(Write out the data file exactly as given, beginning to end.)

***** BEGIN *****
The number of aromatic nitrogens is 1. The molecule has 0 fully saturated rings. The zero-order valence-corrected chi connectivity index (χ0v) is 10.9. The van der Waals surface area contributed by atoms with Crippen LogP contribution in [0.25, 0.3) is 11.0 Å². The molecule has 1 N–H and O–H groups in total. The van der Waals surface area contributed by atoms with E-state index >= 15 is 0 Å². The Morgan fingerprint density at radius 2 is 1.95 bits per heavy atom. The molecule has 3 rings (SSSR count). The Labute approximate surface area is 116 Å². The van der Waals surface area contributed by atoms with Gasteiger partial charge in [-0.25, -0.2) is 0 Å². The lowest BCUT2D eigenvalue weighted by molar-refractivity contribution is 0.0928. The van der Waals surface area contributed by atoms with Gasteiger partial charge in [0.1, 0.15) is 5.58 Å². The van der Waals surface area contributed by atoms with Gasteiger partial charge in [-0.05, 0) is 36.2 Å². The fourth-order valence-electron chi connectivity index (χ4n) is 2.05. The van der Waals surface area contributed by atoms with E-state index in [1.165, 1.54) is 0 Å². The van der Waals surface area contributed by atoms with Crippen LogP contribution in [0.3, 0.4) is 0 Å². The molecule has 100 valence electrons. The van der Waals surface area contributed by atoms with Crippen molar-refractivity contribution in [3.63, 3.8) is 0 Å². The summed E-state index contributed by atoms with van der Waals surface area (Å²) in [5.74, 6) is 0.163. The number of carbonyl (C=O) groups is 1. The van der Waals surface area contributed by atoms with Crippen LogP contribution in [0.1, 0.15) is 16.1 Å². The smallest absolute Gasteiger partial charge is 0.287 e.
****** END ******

The number of aromatic nitrogens is 1. The molecule has 0 fully saturated rings. The zero-order valence-corrected chi connectivity index (χ0v) is 10.9. The van der Waals surface area contributed by atoms with Crippen LogP contribution in [0.25, 0.3) is 11.0 Å². The molecule has 1 N–H and O–H groups in total. The van der Waals surface area contributed by atoms with E-state index >= 15 is 0 Å². The Morgan fingerprint density at radius 2 is 1.95 bits per heavy atom. The molecule has 3 rings (SSSR count). The Labute approximate surface area is 116 Å². The van der Waals surface area contributed by atoms with Gasteiger partial charge in [-0.25, -0.2) is 0 Å². The lowest BCUT2D eigenvalue weighted by molar-refractivity contribution is 0.0928. The van der Waals surface area contributed by atoms with Gasteiger partial charge in [0.1, 0.15) is 5.58 Å². The van der Waals surface area contributed by atoms with Gasteiger partial charge in [-0.05, 0) is 36.2 Å². The fourth-order valence-electron chi connectivity index (χ4n) is 2.05. The van der Waals surface area contributed by atoms with E-state index in [1.165, 1.54) is 0 Å². The van der Waals surface area contributed by atoms with Crippen LogP contribution in [0.3, 0.4) is 0 Å². The molecule has 100 valence electrons. The van der Waals surface area contributed by atoms with Crippen molar-refractivity contribution in [3.63, 3.8) is 0 Å². The summed E-state index contributed by atoms with van der Waals surface area (Å²) in [5.74, 6) is 0.163. The number of carbonyl (C=O) groups is 1. The van der Waals surface area contributed by atoms with Crippen LogP contribution in [0.1, 0.15) is 16.1 Å². The smallest absolute Gasteiger partial charge is 0.287 e.